Comcast Participates in ISOC IPv6 Panel Discussion

Today at the 77th meeting of the IETF, Comcast is participating in a panel discussion organized by the Internet Society (ISOC). The panel is focused on the increasing momentum behind global IPv6 deployments. To listen to a live webcast of the event, please visit this ISOC web page. You can check out our slides here. Discussion will be led by ISOC's Chief Internet Technology Officer, Leslie Daigle, and panelists include Geoff Huston, from APNIC, Jason Livingood, from Comcast, and David Temkin, from Netflix.

General Trials Preparation Update

We have been extremely pleased with the positive reaction to our IPv6 trials, and especially that over 5,000 customers have volunteered to participate from all around the U.S. The map below gives you a sense for where those volunteers are located, and you can see that this represents geographically diverse interest in IPv6. We're using the location of volunteers to inform our decision-making on where different IPv6 trials will be conducted. You can expect more from us in the next few weeks.

Comcast and ISC Donate IPv6 Open Source Software

As noted here in our blog, Comcast and the Internet Systems Consortium (ISC) have now released free open source software that may help facilitate the industry's transition to IPv6. We are releasing Address Family Transition Router (AFTR) software, which you can find now on ISC's website here. We believe AFTR software is a critical component of Dual-Stack Lite technology. This milestone represents the culmination of almost five years of joint IPv6 research and development by Comcast and ISC.

IPv6 Trial Plans for 2010 Announced

Comcast has been a leader in IPv6 development for many years. Our leadership continues today with the announcement of a plan to conduct real, production-network trials of IPv6 technology this year. We encourage customers to sign up now to volunteer to participate in one of our trials.

The transition from IPv4 addresses to IPv6 addresses is a necessity, as the available pool of IPv4 addresses will at some point be exhausted for all Internet users. These trials will help Comcast to identify and solve any areas of difficulty involved in the transition to IPv6, and to determine what approach will be the easiest and most seamless to our customers. Comcast will continue to share what we learn with the Internet community, particularly with the IETF, for the benefit of other users of the Internet.

IPv6 Trials - Timing and FAQs


Trial #1 will evaluate tunneling IPv6 over IPv4, using "6RD" technology. 6RD is an open Internet standard developed in the IETF's Softwires working group. This trial enables us to explore how we may be able to provide production level IPv6 service to customers who have only been issued IPv4 addresses by the ISP network.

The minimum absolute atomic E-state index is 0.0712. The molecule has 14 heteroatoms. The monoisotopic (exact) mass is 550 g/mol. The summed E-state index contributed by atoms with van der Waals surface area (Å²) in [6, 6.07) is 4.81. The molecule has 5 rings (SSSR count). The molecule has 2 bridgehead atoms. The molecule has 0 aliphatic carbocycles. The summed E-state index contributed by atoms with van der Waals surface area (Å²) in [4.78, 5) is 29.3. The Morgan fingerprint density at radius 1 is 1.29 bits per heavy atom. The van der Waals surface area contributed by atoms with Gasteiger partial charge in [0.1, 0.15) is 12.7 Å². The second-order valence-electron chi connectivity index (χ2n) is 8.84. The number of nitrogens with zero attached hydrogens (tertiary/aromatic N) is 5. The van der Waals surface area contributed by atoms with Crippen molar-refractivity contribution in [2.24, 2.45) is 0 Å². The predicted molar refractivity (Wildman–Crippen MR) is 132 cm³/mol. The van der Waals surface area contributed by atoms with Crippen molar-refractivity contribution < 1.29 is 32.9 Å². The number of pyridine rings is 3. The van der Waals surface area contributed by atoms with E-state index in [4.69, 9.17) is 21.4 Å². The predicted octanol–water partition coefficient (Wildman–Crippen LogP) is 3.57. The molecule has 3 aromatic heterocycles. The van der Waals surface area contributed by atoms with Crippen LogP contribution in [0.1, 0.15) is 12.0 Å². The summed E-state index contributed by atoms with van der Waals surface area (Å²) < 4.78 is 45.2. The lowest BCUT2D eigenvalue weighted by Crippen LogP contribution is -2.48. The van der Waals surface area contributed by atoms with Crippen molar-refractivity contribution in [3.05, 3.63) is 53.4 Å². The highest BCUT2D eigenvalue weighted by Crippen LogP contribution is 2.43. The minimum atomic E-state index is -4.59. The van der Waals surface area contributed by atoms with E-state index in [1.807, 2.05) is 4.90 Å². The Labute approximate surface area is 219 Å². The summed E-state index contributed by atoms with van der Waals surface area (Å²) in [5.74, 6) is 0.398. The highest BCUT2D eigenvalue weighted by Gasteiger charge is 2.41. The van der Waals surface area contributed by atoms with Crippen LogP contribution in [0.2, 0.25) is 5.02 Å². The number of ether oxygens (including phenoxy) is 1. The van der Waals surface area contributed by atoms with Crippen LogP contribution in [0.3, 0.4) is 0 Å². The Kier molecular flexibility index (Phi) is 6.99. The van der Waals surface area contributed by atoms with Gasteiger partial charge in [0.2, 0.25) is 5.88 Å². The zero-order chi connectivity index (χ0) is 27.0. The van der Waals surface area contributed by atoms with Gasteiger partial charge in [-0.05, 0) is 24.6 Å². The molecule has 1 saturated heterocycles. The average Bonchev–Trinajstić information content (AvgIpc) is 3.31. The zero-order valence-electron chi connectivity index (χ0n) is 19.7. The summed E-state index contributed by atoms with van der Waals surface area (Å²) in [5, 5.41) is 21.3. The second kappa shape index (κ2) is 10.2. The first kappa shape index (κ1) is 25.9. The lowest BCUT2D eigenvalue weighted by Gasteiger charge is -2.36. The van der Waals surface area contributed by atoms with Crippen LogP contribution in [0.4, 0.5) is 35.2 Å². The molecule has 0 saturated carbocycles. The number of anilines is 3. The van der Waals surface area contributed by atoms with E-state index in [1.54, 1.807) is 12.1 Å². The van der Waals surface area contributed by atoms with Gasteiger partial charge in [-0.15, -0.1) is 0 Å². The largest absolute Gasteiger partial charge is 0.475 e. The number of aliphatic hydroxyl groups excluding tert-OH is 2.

Trial #2 will evaluate a native Dual-Stack IPv6 deployment. We will test issuing both IPv4 and IPv6 addresses to the customer premise. This trial will attempt to suit a variety of customer premise configurations, and will evolve over time as the customer premise equipment (CPE) support for IPv6 matures. Native, dual-stack is central to our IPv6 strategy and we expect that the native dual-stack solution will be a significant part of the IPv6 transition, enabling IPv6 technology to evolve globally while still being able to provide seamless services to the traditional IPv4 Internet.


Trial #3 will evaluate tunneling IPv4 over IPv6, using "Dual-Stack Lite" technology (aka DS-Lite). DS-Lite is an open standard defined in the IETF's Softwires working group. DS-Lite will involve provisioning only an IPv6 address at the customer premise, and creating a IPv4 over IPv6 tunnel between the customer's home gateway and an Address Family Transition Router (AFTR) in our network. That AFTR enables sharing IPv4 addresses among DS-Lite IPv6 customers. DS-Lite can be seen as the mirror image of 6RD; 6RD enables IPv6 service to IPv4 customers, whereas DS-Lite enables IPv4 service to IPv6 customers. DS-Lite offers the ability to continue an IPv4 service when IPv4 addresses are no longer readily available or are otherwise constrained.

Trial #4 will evaluate how to deploy IPv6 to our Business Class customers, on a native Dual-Stack IPv6 basis.

Note: All dates are tentative and are subject to change. Also, trial dates have been set conservatively, which means that some trials may begin earlier than indicated above. As each trial begins, this site will be updated.

For detailed FAQs regarding these trials, please see our IPv6 Trial FAQs.

IPv6 Deployment FAQs

In November 2011, Comcast announced that we started our first pilot market deployment of IPv6. This follows technical trials started in 2010 and over 6 years of IPv6 development work. We are the first major ISP in North America to launch IPv6 to residential Internet users. This is the first phase of launch for us, with subsequent phases later in 2011 and throughout 2012.

What is this?

We are announcing our plan to begin deploying IPv6 to our XFINITY INTERNET customers. Initially this is in a limited area of California (Pleasanton), but will soon expand to other areas of our network that have been part of our IPv6 technical trials.

Will IPv4 be disabled?

No. We are continuing to provide an IPv4 address to each customer and are now additionally providing IPv6 addresses; this approach is referred to as Native Dual Stack. IPv4 will remain as-is while IPv6 is introduced. Based on our testing and industry best practices, this model will offer the greatest flexibility and seamlessness during the IPv6 transition.

How will you enable support for IPv6 in this first phase?

In our first phase of deployment, we will enable IPv6 on selected standalone computers. This is the case when a customer has just one computer, and where that computer is plugged directly into a cable modem. We will begin with a small number of DOCSIS 3.0 cable modem models (see those modems noted as IPv6-ready at, which will expand over time. However, Comcast does not directly enable IPv6 functionality on end user systems as this depends upon the capabilities of that computer's operating system. The current major consumer operating systems capable of this are Windows 7, Windows Vista, and Mac OS X 10.7 (Lion).